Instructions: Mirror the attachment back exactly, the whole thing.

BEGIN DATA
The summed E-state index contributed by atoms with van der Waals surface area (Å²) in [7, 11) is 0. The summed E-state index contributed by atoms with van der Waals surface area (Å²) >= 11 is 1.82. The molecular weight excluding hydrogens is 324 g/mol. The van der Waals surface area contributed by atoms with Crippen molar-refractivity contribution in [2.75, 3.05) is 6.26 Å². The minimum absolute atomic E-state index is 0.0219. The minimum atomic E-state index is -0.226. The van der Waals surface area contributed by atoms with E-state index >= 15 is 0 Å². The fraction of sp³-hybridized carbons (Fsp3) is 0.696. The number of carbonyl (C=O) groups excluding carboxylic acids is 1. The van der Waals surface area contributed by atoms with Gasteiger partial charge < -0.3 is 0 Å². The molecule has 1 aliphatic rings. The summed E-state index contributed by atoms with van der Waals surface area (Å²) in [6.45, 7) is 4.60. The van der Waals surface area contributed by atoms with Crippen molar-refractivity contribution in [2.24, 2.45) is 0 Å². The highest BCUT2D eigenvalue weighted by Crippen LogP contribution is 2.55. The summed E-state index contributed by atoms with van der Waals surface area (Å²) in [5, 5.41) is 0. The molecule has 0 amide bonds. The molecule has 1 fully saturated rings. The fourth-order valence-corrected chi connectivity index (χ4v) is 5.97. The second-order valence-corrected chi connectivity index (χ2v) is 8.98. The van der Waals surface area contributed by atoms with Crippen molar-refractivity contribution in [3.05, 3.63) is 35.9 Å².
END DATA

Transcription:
The summed E-state index contributed by atoms with van der Waals surface area (Å²) in [7, 11) is 0. The summed E-state index contributed by atoms with van der Waals surface area (Å²) >= 11 is 1.82. The molecular weight excluding hydrogens is 324 g/mol. The van der Waals surface area contributed by atoms with Crippen molar-refractivity contribution in [2.75, 3.05) is 6.26 Å². The minimum absolute atomic E-state index is 0.0219. The minimum atomic E-state index is -0.226. The van der Waals surface area contributed by atoms with E-state index >= 15 is 0 Å². The fraction of sp³-hybridized carbons (Fsp3) is 0.696. The number of carbonyl (C=O) groups excluding carboxylic acids is 1. The van der Waals surface area contributed by atoms with Gasteiger partial charge < -0.3 is 0 Å². The molecule has 1 aliphatic rings. The summed E-state index contributed by atoms with van der Waals surface area (Å²) in [6.45, 7) is 4.60. The van der Waals surface area contributed by atoms with Crippen molar-refractivity contribution in [2.24, 2.45) is 0 Å². The highest BCUT2D eigenvalue weighted by Crippen LogP contribution is 2.55. The summed E-state index contributed by atoms with van der Waals surface area (Å²) in [5, 5.41) is 0. The molecule has 0 amide bonds. The molecule has 1 fully saturated rings. The fourth-order valence-corrected chi connectivity index (χ4v) is 5.97. The second-order valence-corrected chi connectivity index (χ2v) is 8.98. The van der Waals surface area contributed by atoms with Crippen molar-refractivity contribution in [3.05, 3.63) is 35.9 Å².